The B.C. Court of Appeal has found that climate scientist and former B.C. Green Party leader Andrew Weaver was defamed in an 2011 article written by global-warming skeptic Timothy Ball.
In a unanimous decision released Thursday, the Appeal Court set aside the trial judge’s dismissal of Weaver’s defamation lawsuit.
The case will now go back before the trial judge to decide the amount of damages, and whether the article was fair comment.
“An ordinary person, not unduly sensitive but reasonable, would read the article as an attack on Dr. Weaver’s professional competence and qualifications as an academic. These statements would tend to lower Dr. Weaver’s standing in the community and therefore meet the classic test for defamation,” the Appeal Court found.
The decision emphasized the impact of being defamed in the digital age, when a false statement damaging a person’s reputation can spread “widely and rapidly, instantly and often permanently available to anyone who uses an internet search engine.”
It found many internet publications purport to report news and information without employing standards of professional journalism.
The lawsuit arose in January 2011, when Ball, a retired University of Winnipeg geography professor, wrote an article connecting Weaver to the field of “corrupted” climate science.
At the time, Weaver was a professor in the School of Earth and Ocean Sciences at the University of Victoria. He has a PhD in applied mathematics from the University of British Columbia and a master’s degree in applied mathematics from Cambridge University, and is a leading advocate of the need to take action to address climate change.
Weaver was also a lead author on a number of reports issued by the Intergovernmental Panel on Climate Change, the international scientific body established to study issues related to climate change. He taught university courses on climate modelling and atmospheric sciences.
Ball was a frequent speaker on climate change, giving public lectures and appearing on television and radio broadcasts. His article Corruption of Climate Science has Created 30 Lost Years appeared on Canada Free Press’s website.
Weaver was upset when he read the article and found it had been republished on other websites. He hired a lawyer to write to Canada Free Press on Jan. 14, 2011, demanding a retraction and an apology, which happened four days later.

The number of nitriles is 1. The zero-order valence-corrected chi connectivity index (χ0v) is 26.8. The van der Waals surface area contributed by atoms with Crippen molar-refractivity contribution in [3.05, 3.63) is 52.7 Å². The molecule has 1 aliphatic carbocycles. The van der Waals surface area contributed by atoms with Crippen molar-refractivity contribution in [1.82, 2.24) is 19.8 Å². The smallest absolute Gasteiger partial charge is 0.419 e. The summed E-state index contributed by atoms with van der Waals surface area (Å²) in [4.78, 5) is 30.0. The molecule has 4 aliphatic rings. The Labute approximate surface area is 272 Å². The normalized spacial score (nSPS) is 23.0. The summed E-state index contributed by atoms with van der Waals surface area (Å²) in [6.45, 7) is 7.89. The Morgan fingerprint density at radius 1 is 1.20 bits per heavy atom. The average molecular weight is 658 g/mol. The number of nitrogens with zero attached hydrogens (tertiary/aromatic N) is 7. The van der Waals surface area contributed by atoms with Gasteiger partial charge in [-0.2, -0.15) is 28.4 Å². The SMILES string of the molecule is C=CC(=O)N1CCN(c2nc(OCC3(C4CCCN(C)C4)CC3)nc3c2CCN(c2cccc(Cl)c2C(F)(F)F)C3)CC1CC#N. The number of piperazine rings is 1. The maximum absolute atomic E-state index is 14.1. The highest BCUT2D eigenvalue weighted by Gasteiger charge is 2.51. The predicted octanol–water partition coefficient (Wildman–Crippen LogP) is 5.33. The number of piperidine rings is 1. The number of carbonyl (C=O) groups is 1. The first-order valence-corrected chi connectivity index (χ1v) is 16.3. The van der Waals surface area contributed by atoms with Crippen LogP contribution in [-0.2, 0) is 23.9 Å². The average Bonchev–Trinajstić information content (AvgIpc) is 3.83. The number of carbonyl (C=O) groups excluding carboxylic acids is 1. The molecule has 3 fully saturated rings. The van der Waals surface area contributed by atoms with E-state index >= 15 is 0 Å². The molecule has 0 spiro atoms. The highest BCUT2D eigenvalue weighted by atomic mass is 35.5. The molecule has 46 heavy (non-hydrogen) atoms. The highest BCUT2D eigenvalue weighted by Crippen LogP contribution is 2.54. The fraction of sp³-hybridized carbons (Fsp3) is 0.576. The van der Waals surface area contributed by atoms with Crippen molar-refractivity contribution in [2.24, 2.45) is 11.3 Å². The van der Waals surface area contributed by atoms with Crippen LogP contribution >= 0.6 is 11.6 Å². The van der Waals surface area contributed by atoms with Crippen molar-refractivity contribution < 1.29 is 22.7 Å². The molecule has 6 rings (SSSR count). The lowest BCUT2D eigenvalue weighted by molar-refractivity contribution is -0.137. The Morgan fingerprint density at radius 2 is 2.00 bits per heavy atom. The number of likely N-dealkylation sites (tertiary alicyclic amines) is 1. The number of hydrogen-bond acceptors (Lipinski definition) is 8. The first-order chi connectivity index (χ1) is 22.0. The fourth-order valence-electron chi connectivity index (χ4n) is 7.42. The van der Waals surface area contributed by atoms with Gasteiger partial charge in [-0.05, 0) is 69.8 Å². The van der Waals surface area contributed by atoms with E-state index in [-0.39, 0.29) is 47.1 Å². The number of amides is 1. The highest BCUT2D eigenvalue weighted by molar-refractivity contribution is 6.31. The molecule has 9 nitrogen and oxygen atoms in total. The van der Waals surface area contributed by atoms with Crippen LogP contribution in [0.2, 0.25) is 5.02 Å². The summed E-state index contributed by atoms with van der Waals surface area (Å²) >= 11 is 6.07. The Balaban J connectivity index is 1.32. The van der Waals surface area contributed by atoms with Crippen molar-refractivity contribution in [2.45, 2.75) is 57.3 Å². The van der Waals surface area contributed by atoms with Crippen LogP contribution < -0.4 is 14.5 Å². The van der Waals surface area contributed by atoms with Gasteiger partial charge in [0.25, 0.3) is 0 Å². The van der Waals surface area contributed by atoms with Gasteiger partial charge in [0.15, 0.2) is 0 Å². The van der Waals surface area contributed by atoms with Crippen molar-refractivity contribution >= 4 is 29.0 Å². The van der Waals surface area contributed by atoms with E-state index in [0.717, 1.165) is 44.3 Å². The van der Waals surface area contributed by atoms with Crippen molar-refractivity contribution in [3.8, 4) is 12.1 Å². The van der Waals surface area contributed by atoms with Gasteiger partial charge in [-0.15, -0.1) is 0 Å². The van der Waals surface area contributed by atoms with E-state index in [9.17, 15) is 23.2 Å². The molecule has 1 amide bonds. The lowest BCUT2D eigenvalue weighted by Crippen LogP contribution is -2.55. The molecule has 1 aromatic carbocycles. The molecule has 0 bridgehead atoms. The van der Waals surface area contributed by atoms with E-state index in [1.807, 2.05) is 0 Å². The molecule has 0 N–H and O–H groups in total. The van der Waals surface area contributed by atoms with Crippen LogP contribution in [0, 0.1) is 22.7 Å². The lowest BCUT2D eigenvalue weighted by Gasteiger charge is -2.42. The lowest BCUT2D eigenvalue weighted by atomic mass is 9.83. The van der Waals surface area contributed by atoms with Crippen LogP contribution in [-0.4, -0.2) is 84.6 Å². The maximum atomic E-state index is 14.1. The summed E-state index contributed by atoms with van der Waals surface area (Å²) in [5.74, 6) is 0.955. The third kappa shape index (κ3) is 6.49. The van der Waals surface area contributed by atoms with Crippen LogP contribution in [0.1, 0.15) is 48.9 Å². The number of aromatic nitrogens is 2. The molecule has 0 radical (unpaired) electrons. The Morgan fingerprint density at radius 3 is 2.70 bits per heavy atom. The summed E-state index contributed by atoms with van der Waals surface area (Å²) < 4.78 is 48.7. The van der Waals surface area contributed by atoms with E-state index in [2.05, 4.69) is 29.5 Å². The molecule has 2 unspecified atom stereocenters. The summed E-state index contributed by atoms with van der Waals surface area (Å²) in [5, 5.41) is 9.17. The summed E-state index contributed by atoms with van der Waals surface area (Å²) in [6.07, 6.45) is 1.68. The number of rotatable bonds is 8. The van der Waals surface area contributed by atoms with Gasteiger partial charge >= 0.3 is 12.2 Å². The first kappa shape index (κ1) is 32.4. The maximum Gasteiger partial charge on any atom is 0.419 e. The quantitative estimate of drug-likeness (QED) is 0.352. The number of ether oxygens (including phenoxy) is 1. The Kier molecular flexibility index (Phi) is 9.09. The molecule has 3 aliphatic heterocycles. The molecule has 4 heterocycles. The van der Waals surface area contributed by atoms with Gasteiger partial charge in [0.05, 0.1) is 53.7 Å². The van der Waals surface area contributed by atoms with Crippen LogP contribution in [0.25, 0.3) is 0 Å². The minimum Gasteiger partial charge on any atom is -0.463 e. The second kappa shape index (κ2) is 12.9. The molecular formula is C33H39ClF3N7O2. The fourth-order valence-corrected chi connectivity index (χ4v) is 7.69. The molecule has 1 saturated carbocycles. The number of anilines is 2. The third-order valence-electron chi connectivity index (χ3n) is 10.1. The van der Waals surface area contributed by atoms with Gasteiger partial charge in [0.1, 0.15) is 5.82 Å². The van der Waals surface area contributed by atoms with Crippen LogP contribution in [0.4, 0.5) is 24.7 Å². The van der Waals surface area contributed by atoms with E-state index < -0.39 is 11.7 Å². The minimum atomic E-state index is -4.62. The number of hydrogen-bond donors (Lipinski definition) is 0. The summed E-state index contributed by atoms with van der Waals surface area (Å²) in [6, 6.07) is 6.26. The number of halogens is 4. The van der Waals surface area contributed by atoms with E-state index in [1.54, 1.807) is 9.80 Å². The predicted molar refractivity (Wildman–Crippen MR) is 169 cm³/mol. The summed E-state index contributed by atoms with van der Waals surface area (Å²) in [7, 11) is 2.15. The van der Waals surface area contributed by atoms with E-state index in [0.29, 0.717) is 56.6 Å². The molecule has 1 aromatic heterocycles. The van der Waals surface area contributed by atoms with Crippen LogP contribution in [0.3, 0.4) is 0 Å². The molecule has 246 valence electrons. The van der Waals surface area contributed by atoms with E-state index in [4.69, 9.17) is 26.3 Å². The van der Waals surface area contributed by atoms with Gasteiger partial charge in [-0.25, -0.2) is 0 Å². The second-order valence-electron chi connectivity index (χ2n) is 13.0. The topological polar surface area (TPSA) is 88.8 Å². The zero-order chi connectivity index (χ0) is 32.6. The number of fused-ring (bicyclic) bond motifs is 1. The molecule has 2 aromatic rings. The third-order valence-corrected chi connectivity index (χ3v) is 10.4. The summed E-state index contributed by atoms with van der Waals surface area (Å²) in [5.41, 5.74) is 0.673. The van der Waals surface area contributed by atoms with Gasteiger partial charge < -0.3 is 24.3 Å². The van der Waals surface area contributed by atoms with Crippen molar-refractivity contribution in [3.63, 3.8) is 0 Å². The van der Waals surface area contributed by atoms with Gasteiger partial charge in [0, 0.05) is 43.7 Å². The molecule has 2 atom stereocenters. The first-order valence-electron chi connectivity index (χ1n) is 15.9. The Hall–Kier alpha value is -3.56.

Weaver’s lawyer also demanded an apology from Ball. When Ball did not immediately issue an apology, Weaver filed a notice of civil claim against him.
Weaver claimed the article implied that he was incompetent and unqualified to teach climate science at the university level and that he cheated Canadian taxpayers by accepting public funds for climate-science research.
In 2018, B.C. Supreme Court Justice Ronald Skolrood dismissed Weaver’s claim. He found that while the article was “derogatory,” “it is not defamatory, in that the impugned words do not genuinely threaten Dr. Weaver’s reputation in the minds of reasonably thoughtful and informed readers.”
Ball’s article was “rife with errors and inaccuracies” that showed a lack of attention to detail and an indifference to the truth, Skolrood wrote.
The “article is poorly written and does not advance credible arguments in favour of Dr. Ball’s theory about the corruption of climate science. Simply put, a reasonably thoughtful and informed person who reads the article is unlikely to place any stock in Dr. Ball’s views, including his views of Dr. Weaver as a supporter of conventional climate science,” Skolrood wrote.
Ball’s words “lack a sufficient air of credibility to make them believable and therefore potentially defamatory,” the judgment concluded.
Weaver appealed that decision.
In its unanimous decision released Thursday, the Appeal Court concluded that the judge erred in his approach in determining that the words in the article were not defamatory of Weaver.
“Applying the classic test of whether the words have a tendency to injure the person’s reputation in the estimation of reasonable right-thinking persons, the words were defamatory,” wrote Justice Susan Griffin.
“A reasonable person would read the article as alleging that Dr. Weaver was not professionally competent or qualified and was academically biased in his field of climate science.”